Meg Jackson is founder of Real Life Yoga – a movement to get people to bring a little (or a lot) of yoga into their real lives. Find out more at:

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Practical yoga therapy The Problem The Solution Insomnia (from the Latin ’In’ meaning ‘not’, Insomnia affects the whole being of a person. techniques to start you and ‘Somnus’ meaning ‘sleep’) is most often One area it affects is the autonomic nervous defined by an individual’s report of sleeping system as it over stimulates the sympathetic on the road to health: difficulties. It is most often thought of as both system (your-fight-or-flight mechanism), physically, mentally, a sign and a symptom that can accompany and so can cause stress to you in mind, several sleep, medical, and psychiatric body and spirit. By bringing yoga into your emotionally and spiritually. disorders, characterised by persistent life, you can combat the overstimulation difficulty falling asleep and/or staying asleep of the sympathetic system by stimulating By Sarah Swindlehurst or sleep of poor quality, typically for a period of weeks or months.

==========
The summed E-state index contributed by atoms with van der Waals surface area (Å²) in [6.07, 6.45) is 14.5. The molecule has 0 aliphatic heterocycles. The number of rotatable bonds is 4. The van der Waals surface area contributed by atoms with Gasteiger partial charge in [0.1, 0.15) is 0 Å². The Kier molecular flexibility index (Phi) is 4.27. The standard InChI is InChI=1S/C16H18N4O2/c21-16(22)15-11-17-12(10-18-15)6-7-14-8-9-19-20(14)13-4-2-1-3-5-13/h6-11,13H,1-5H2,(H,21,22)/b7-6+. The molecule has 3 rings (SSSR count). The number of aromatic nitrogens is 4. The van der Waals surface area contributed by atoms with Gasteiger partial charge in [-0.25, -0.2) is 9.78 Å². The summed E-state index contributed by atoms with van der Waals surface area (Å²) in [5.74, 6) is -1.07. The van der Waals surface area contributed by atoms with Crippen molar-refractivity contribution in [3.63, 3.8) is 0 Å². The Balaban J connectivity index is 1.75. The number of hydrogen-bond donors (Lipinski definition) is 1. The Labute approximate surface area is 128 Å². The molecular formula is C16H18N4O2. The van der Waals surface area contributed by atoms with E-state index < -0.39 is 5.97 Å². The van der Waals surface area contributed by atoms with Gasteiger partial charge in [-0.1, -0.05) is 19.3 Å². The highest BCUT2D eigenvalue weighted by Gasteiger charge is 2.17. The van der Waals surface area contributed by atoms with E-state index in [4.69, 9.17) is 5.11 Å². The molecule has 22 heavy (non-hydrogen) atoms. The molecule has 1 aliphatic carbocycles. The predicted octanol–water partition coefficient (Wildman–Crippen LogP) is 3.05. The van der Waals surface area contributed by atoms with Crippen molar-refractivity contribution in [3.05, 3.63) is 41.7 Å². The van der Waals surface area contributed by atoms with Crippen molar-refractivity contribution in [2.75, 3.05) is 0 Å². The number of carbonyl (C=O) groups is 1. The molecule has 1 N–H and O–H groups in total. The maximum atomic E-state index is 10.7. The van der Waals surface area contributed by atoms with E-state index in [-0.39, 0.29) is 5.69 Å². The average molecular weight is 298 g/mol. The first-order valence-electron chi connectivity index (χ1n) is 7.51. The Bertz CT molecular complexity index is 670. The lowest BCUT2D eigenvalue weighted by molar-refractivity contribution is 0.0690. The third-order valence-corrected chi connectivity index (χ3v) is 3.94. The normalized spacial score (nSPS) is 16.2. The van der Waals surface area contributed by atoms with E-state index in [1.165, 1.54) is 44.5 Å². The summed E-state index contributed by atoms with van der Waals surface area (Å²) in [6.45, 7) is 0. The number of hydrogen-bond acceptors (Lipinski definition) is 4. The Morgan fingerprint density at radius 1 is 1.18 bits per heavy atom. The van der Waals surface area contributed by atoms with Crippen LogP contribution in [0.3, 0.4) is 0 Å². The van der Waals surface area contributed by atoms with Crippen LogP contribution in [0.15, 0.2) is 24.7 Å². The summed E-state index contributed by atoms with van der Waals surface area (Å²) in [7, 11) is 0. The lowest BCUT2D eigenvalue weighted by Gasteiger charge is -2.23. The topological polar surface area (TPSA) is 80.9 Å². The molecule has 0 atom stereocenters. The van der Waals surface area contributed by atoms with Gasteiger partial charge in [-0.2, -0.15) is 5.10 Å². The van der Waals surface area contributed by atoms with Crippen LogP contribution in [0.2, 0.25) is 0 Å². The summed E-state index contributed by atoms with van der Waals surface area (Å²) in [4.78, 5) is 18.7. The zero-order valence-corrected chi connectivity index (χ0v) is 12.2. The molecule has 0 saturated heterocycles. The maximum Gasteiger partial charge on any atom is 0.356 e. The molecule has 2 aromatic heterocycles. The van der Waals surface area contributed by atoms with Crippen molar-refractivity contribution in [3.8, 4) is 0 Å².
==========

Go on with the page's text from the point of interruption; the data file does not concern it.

the parasympathetic nervous system (your relaxing mechanism) to bring you into a more harmonic state of being.

om body Janu Sirsasana

Yoga (Janu Sirsasana)

From sitting. Bring one leg up so that the bottom of the foot is on the inside of the leg. Strengthen both legs. Inhale stretch up and then exhale fold forwards and place the hands down where they can comfortably reach. Hold here for three breaths and then inhale back up. Repeat on the other side. Twice on each side. Affirmation: I am safe and secure in every moment of every day (inhale/ exhale).

Yoga Cat Posture (Bidalasana)

Begin on all fours with your shoulders over your wrists and your hips over your knees. Inhale and curl the spine downwards whilst looking upwards towards your third eye. Then, moving smoothly, exhale and round the spine upwards and look towards the navel. Repeat inhaling looking up and then exhale looking towards the navel. Continue for as many rounds as you wish. Focus internally on your breath. Affirmation: I am calm and relaxed, living in the now (inhale/exhale).